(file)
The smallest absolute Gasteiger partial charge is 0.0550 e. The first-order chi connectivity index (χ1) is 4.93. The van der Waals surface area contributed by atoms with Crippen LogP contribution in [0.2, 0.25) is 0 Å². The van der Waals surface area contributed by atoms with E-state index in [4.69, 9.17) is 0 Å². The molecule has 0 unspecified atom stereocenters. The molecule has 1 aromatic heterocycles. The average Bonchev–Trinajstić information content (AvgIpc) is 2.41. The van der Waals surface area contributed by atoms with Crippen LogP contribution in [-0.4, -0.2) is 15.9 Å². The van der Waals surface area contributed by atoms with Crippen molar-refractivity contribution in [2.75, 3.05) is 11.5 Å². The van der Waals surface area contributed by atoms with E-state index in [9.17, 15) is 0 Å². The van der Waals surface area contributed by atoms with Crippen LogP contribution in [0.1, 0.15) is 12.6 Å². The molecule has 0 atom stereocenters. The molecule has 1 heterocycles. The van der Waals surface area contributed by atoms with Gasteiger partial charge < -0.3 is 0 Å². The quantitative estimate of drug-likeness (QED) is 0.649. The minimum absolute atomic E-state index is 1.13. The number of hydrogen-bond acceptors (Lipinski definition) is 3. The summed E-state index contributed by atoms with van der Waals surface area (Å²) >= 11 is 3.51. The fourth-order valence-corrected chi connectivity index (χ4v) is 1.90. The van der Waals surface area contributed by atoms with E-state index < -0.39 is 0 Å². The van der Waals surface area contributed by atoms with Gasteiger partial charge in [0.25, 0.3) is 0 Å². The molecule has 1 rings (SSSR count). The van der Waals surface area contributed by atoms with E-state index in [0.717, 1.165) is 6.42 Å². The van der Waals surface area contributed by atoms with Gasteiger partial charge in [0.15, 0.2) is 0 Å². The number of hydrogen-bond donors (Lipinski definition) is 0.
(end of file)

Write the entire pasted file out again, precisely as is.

The smallest absolute Gasteiger partial charge is 0.0550 e. The first-order chi connectivity index (χ1) is 4.93. The van der Waals surface area contributed by atoms with Crippen LogP contribution in [0.2, 0.25) is 0 Å². The van der Waals surface area contributed by atoms with E-state index in [4.69, 9.17) is 0 Å². The molecule has 0 unspecified atom stereocenters. The molecule has 1 aromatic heterocycles. The average Bonchev–Trinajstić information content (AvgIpc) is 2.41. The van der Waals surface area contributed by atoms with Crippen LogP contribution in [-0.4, -0.2) is 15.9 Å². The van der Waals surface area contributed by atoms with Crippen molar-refractivity contribution in [2.75, 3.05) is 11.5 Å². The van der Waals surface area contributed by atoms with E-state index in [9.17, 15) is 0 Å². The van der Waals surface area contributed by atoms with Crippen LogP contribution in [0.1, 0.15) is 12.6 Å². The molecule has 0 atom stereocenters. The molecule has 1 heterocycles. The van der Waals surface area contributed by atoms with Gasteiger partial charge < -0.3 is 0 Å². The quantitative estimate of drug-likeness (QED) is 0.649. The minimum absolute atomic E-state index is 1.13. The number of hydrogen-bond acceptors (Lipinski definition) is 3. The summed E-state index contributed by atoms with van der Waals surface area (Å²) >= 11 is 3.51. The fourth-order valence-corrected chi connectivity index (χ4v) is 1.90. The van der Waals surface area contributed by atoms with E-state index < -0.39 is 0 Å². The van der Waals surface area contributed by atoms with Gasteiger partial charge in [0.25, 0.3) is 0 Å². The molecule has 1 rings (SSSR count). The van der Waals surface area contributed by atoms with E-state index in [0.717, 1.165) is 6.42 Å². The van der Waals surface area contributed by atoms with Gasteiger partial charge in [0.15, 0.2) is 0 Å². The number of hydrogen-bond donors (Lipinski definition) is 0.